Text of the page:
Agnieszka Grabska-Barwinska, Jonathan W. Pillow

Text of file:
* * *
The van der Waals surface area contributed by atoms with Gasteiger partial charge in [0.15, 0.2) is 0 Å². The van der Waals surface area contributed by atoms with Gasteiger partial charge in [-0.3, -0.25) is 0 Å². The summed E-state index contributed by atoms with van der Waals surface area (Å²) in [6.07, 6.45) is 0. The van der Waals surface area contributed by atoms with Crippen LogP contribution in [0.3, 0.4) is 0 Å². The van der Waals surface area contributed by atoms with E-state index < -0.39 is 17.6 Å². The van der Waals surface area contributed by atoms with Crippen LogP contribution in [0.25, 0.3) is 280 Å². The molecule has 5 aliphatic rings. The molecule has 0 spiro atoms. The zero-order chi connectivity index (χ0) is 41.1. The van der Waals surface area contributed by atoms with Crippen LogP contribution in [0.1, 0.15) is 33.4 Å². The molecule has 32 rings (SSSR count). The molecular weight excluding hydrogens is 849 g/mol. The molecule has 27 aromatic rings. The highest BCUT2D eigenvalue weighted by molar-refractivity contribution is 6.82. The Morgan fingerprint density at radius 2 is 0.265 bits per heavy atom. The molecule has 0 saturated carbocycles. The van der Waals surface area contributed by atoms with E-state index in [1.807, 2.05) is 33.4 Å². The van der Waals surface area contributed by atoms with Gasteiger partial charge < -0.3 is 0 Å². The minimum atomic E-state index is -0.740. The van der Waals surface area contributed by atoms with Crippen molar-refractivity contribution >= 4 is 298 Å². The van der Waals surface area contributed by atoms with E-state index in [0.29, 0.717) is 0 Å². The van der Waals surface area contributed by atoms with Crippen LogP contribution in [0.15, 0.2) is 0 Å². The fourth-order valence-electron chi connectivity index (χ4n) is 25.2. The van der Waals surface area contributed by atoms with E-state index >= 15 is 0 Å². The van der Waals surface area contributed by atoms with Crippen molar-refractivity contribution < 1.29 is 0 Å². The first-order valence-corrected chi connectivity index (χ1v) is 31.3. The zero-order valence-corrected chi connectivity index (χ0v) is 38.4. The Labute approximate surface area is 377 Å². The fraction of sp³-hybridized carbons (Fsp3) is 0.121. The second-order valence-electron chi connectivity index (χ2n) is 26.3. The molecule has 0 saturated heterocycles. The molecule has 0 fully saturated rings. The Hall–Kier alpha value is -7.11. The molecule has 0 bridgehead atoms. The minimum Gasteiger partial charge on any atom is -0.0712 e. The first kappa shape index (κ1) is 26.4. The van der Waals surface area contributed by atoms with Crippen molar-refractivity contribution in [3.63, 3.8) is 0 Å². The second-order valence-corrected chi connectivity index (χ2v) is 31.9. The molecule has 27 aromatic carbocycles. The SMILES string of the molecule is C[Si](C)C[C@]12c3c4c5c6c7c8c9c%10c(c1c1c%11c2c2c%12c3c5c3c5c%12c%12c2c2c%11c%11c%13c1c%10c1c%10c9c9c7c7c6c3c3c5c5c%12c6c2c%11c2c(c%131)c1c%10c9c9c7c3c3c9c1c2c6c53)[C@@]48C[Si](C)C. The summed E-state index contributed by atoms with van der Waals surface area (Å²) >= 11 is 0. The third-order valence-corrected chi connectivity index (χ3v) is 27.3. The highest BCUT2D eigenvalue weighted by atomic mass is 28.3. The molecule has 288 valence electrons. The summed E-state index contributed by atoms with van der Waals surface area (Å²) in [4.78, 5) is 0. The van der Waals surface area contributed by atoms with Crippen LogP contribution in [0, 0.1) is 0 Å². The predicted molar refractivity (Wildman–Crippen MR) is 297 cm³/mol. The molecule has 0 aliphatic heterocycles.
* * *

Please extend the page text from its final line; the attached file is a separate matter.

The brain uses population codes to form distributed, noise-tolerant representations of sensory and motor variables. Recent work has examined the theoretical optimality of such codes in order to gain insight into the principles governing population codes found in the brain. However, the majority of the population coding literature considers either conditionally independent neurons or neurons with noise governed by a stimulus-independent covariance matrix. Here we analyze population coding under a simple alternative model in which latent input noise" corrupts the stimulus before it is encoded by the population. This provides a convenient and tractable description for irreducible uncertainty that cannot be overcome by adding neurons, and induces stimulus-dependent correlations that mimic certain aspects of the correlations observed in real populations. We examine prior-dependent, Bayesian optimal coding in such populations using exact analyses of cases in which the posterior is approximately Gaussian. These analyses extend previous results on independent Poisson population codes and yield an analytic expression for squared loss and a tight upper bound for mutual information. We show that, for homogeneous populations that tile the input domain, optimal tuning curve width depends on the prior, the loss function, the resource constraint, and the amount of input noise. This framework provides a practical testbed for examining issues of optimality, noise, correlation, and coding fidelity in realistic neural populations."